If you weren't concerned about the flu before, this year's H1N1 strain has probably got you thinking.
In Health Plus, the first of a 4-part look at this new flu on the scene and what it means for your family.
We're calling it H1N1 101.
At 68, Ron Weiss is actually not in a high-risk group for H1N1 complications.
Doctors say the new influenza strain is hitting younger people hardest.
Adding that this season, the flu *is* H1N1.
"This year the flu is the H1N1 and we've started seeing much earlier cases. So predominant strains are the H1N1 this year."
Ron is getting the traditional flu shot and the H1N1 vaccine when it's available.
"I don't really like the idea of getting sick and passing it on to someone else when it can be prevented," says Ron.
At Covenant Clinic in Waterloo, patients are being advised to do the same.
Doctors say our bodies have not been exposed to H1N1 before so the vaccine is even more critical.
"When you have the seasonal influenza you do have some element of immunity because the virus is similar to but not identical to previous influenza viruses. When you have a pandemic so there is an emergence of a completely new virus to which nobody has immunity," says Dr. Stadia Ali.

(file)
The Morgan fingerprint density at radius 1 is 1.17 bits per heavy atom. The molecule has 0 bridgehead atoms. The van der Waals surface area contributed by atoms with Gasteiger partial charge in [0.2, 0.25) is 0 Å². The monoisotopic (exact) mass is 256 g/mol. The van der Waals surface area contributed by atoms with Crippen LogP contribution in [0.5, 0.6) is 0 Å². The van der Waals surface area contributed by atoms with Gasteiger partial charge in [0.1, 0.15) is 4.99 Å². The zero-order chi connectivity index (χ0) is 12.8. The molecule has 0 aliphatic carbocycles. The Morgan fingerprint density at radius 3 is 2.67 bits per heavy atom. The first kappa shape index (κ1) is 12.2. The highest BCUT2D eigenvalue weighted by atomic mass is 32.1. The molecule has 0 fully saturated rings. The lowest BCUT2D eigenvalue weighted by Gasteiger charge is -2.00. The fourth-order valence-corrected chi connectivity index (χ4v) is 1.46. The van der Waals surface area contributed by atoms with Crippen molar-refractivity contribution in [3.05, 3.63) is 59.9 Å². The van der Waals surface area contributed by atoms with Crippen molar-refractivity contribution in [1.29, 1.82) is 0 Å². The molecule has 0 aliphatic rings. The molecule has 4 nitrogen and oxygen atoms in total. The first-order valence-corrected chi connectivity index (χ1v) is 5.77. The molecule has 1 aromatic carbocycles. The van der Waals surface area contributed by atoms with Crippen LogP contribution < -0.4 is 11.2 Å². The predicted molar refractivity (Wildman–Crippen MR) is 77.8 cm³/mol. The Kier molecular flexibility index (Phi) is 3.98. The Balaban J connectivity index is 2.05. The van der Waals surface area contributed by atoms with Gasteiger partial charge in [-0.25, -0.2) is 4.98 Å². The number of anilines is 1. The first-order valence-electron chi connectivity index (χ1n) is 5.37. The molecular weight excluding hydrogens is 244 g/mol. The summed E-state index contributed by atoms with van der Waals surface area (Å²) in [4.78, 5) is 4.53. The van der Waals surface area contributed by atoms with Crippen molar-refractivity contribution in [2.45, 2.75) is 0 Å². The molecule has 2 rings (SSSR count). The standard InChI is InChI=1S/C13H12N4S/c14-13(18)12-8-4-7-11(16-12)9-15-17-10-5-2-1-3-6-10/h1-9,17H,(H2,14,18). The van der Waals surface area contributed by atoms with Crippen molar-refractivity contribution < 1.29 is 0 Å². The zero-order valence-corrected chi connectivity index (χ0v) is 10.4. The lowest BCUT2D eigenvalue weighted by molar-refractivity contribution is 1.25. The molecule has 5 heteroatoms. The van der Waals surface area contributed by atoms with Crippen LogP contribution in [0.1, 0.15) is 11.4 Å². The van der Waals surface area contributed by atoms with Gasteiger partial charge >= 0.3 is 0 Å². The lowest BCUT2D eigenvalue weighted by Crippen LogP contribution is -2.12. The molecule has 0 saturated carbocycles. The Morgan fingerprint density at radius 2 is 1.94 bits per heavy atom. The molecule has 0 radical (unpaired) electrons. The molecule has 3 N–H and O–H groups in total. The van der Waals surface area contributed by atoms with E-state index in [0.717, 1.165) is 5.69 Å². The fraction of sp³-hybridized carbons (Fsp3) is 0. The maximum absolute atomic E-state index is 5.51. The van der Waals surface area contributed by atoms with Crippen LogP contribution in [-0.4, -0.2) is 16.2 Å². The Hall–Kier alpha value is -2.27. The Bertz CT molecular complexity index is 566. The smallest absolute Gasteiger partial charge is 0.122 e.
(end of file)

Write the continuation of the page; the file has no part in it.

Doctors say the seasonal flu and H1N1 have the same symptoms: cough, sore throat, fever and body aches, for example.
And they're both respiratory diseases.
That's the facts.
Now for some myths.
Myth 1: H1N1 vaccine is not safe and is untested.
Experts say the new vaccine is produced exactly the same way as the seasonal flu vaccine with simply a new virus strain.
Myth 2: The government is making h1n1 vaccine mandatory.
It's voluntary but health officials recommend it, especially for pregnant women and young children.
Myth 3: It costs too much to get H1N1 vaccine.
The federal government is providing the vaccine to states free of charge.
Public vaccination clinics should offer it for free to you.
Ron thinks getting vaccinated is the responsible thing to do.
"If everybody that can get one would get one it will cut it down a lot."